castles & canopies {weeks four and five}

In my frenzy of writing hundreds of pages of lessons for the women’s empowerment curriculum I’m working on, I somehow didn’t get to posting a blog last week.

I struggle with blogging this time around. I struggle with the line between sharing stories and experiences I’m having here, because while sometimes the cultural differences are hilarious and/or frustrating, they’re nothing that thousands of people haven’t experienced before me. I struggle with wanting to share more about what I’m working on but also wanting to protect the names and faces and stories of the people I’m interacting with. How do I interact ethically, not exploiting the very personal experiences of the children and ladies I work with? Experiences and stories that belong to them, not to me or to the rest of the world? How do I raise awareness, not just for awareness’ sake, but in order to create change?

So I don’t blog much anymore, because I don’t have answers to those questions. And because I’d rather err on the side of silence than sharing too much. So instead, here’s an update on the general Ghanaian goings-on, in case you’ve been wondering what I’ve been up to…

I work Monday through Thursday and some Fridays. Mondays through Wednesday I’m typically out at City of Refuge’s main campus (which is essentially in the bush), Thursdays I’m at the 7 Continents (microfinance enterprise) location 1-2 hours (depending on traffic and/or rain) in the opposite direction, and Fridays I’m either working from home or traveling. Of course, this is all subject to change because, as we say daily, this is Africa, and very few things go exactly as planned.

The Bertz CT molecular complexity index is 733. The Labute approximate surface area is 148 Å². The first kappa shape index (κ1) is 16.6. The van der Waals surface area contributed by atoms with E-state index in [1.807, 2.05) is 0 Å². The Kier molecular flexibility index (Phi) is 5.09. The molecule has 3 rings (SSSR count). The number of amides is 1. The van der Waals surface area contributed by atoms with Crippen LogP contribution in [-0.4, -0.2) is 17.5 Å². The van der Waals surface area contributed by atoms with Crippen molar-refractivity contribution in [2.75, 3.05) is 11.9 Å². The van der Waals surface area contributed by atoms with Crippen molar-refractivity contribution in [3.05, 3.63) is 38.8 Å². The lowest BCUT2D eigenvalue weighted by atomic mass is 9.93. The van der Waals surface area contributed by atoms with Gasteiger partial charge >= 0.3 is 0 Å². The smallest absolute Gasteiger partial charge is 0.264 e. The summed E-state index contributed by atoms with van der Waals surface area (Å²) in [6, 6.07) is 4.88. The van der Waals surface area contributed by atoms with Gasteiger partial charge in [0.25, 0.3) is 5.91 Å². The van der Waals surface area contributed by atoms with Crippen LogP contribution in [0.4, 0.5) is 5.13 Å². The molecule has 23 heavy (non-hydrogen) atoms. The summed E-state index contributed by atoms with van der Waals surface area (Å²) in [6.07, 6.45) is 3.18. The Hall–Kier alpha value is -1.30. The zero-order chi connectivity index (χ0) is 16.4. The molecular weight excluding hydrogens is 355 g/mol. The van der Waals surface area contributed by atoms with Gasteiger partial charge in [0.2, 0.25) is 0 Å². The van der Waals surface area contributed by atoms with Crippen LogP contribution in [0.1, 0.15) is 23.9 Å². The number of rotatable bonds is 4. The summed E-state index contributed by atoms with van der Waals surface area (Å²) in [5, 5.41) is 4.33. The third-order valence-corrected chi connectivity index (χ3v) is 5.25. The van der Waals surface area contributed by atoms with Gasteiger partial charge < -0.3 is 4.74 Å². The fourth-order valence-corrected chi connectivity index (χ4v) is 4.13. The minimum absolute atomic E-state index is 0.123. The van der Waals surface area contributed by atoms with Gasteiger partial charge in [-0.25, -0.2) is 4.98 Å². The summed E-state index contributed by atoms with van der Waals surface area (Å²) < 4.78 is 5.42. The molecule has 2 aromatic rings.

When I travel internationally I tend to explore one country fully rather than flitting around to a bunch of different ones. You get to know a country and its people and its culture in a different way when you plant yourself there. In the last month I’ve been to a resort on the Volta River, a beach camp in Ada Foah, further north and across Lake Volta to the tallest waterfall in West Africa and an awesome monkey sanctuary, and this past weekend to Cape Coast.

In Cape Coast we toured the Cape Coast Castle – a British fortress that facilitated the transatlantic slave trade. This was on my list of must-sees in Ghana…my first couple weeks of grad school were spent doing a fairly intensive study of the transatlantic slave trade and Great Britain’s abolition movement. It was kind of surreal to stand in the dungeons that held thousands of African slaves and to hear the tour guide talk about slave traders I’d read about in books. Surreal and so sobering.

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After Cape Coast we headed to Kakum, a rainforest and national park. The main attraction here was a canopy walk – essentially wooden planks suspended by rope webbing 125+ feet in the air. This places you on top of the rainforest canopy, with the sort of view you probably can’t find anywhere else (likely because of safety regulations, but oh well…).

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The whole weekend was made more interesting due to the fact that nearly all of Ghana’s gas stations were shut down because the government hasn’t been paying its petrol bills…so we were never quite sure if we’d be able to find transportation home. And then when we thought we were headed home, we happened to get on a tro tro (a van/minibus used for public transit) headed in the wrong direction (we mistook the town “Shaima” for “Ashaima,” where we were headed). So when I realized the ocean was on the wrong side of the road (we were going east instead of west, toward home), the tro turned around to take the clueless obrunis (foreigners) back to to the station. One guy on board got really upset but all the other Ghanaians were protective of the silly white girls who didn’t know where they were going. Oh the adventures of international travel.